This is from my forthcoming book with Malte Ebach.
Floyer’s monster pigs and his use of homologies to eliminate the interspecies breeding claim
In 1699, John Floyer reported upon a claim of interspecies breeding: human–pig. He had shown to him by a breeder in Staffordshire a new-born pig with what appeared to be a human face:
Contrary to the claim made by some that this was due to interbreeding between humans and pigs, a view quite common in the literature on natural history from the Greeks through to the modern era, Floyer observes that the teeth, pelt, nose, and bones are generally those of a pig, and that the similarity to human faces is due to distortion “whilst the Bones were Cartilaginous” in utero. He thinks it is due to mechanical distortion, but whatever we might now think of fetal deviation in development after such things as the thalidomide scandal, Floyer is using homology to overcome a mistake in classification made on the basis of analogy. He wrote:
I was further convinced in Opinion that there was really no mixture of the two Species in this Monster, by the Woman’s account who saw the Sow take the Bore[sic], and after the sixteen Weeks, on the beginning of the seventeenth, which is the usual time, the Sow pigged [bore] eight Pigs, the first five were perfect Pigs, the sixth was the Monster, and after that two more perfect Pigs, all which I saw sucking the Sow, and as well shaped, and as large as possible…
Floyer is appealing not only to the species homologies of anatomy, but also to the species homology of development. He makes this explicit, when thinking of the Mule:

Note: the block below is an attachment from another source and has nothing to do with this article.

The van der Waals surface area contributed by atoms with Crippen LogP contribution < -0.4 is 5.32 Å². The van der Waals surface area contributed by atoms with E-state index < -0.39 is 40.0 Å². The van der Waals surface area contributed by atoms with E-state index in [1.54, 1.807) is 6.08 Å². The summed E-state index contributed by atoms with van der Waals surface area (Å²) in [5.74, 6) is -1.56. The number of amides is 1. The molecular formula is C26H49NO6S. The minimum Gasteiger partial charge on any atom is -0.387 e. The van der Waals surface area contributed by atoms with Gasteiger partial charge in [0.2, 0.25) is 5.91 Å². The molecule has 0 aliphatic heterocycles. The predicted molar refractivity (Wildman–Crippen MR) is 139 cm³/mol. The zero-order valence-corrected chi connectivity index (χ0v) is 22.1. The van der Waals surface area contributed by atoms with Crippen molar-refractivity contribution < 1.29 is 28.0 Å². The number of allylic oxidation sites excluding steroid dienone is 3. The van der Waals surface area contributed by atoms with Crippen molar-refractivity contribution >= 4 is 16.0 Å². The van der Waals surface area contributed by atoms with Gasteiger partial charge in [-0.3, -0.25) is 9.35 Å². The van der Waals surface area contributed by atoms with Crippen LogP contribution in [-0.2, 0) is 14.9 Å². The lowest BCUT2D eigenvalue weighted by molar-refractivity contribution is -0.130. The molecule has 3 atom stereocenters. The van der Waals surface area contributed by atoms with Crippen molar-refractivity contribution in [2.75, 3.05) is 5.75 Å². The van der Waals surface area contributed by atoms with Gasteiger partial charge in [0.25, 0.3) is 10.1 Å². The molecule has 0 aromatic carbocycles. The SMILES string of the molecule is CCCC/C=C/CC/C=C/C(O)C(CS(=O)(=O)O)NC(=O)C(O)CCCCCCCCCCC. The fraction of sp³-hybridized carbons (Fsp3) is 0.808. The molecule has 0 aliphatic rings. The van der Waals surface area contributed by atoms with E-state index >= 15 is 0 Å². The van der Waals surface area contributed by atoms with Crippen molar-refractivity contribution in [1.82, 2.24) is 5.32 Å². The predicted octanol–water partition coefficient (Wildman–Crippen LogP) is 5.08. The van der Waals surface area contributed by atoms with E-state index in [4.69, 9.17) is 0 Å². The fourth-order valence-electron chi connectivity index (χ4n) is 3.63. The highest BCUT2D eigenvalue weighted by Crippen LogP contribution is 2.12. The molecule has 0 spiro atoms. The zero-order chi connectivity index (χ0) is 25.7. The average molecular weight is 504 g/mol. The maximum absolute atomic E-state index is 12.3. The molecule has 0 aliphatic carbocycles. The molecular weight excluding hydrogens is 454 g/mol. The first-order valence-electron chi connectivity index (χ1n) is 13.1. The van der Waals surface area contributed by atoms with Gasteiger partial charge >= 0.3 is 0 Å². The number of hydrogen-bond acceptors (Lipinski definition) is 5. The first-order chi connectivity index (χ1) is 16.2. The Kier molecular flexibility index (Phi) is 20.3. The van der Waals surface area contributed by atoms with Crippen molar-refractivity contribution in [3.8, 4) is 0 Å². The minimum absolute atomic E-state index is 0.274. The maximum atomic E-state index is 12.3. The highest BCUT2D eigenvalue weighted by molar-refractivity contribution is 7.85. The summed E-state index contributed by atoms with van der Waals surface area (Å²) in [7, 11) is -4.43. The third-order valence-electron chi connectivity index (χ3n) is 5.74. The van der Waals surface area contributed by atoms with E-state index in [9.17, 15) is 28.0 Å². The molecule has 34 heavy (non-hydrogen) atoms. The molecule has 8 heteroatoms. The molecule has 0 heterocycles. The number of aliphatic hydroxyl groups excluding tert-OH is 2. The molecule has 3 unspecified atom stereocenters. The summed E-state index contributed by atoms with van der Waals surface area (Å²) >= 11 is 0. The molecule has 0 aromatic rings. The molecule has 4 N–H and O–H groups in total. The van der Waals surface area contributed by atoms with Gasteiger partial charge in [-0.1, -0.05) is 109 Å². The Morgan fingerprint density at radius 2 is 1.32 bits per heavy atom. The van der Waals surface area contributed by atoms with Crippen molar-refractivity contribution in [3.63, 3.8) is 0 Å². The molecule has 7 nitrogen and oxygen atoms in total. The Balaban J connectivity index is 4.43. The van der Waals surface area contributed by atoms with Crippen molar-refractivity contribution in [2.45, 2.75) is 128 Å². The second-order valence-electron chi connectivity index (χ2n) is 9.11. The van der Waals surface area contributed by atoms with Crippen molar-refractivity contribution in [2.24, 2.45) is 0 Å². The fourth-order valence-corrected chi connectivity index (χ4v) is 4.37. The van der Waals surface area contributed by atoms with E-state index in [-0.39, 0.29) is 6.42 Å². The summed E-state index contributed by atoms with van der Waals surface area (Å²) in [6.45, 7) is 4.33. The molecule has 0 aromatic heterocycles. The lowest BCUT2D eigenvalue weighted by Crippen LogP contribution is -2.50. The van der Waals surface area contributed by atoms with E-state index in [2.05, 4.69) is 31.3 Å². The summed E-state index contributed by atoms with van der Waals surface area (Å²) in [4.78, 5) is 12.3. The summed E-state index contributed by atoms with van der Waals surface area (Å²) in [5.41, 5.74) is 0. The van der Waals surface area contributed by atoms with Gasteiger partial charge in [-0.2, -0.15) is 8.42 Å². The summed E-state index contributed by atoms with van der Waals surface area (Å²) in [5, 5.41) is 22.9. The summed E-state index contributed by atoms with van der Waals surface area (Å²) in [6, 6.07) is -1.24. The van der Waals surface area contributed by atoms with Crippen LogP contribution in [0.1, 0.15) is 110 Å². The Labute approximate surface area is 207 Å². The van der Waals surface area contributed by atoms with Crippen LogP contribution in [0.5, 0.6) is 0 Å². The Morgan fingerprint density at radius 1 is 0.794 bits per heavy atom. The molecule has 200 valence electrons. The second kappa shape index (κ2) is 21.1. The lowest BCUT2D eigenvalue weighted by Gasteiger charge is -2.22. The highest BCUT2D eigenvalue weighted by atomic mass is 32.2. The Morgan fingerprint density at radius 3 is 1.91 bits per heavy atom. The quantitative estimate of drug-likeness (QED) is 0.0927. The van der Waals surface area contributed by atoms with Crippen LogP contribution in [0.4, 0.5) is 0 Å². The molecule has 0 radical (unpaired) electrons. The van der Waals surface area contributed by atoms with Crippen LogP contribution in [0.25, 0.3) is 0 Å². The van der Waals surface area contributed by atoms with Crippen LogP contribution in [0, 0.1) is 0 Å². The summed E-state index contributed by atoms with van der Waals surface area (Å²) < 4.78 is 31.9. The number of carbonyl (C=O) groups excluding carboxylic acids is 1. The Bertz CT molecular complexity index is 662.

… the Female contains in her Eggs the first Rudiments of the Animal of her Species, and … the impregnation only changes some of the extremities into resemblance of the Male.
This is a view widely held at the time: the male changes but does not cause the inheritance of the species-typical traits. He goes on to argue that this is a general law of biological inheritance. Assigning a monster to a single species is a remarkably modern thing to do for the late 17th century. Most monsters were thought to be hybrids from Aristotle’s writing onwards. That he uses observation rather than theoretical presumptions is telling also, but clearly what is observed are traits that are held to be somehow informative as to the taxonomic relations between pigs and humans.
Floyer, John, and Edward Tyson. 1699. A Relation of Two Monstrous Pigs, with the Resemblance of Humane Faces, and Two Young Turkeys Joined by the Breast. Philosophical Transactions of the Royal Society of London 21:431-435.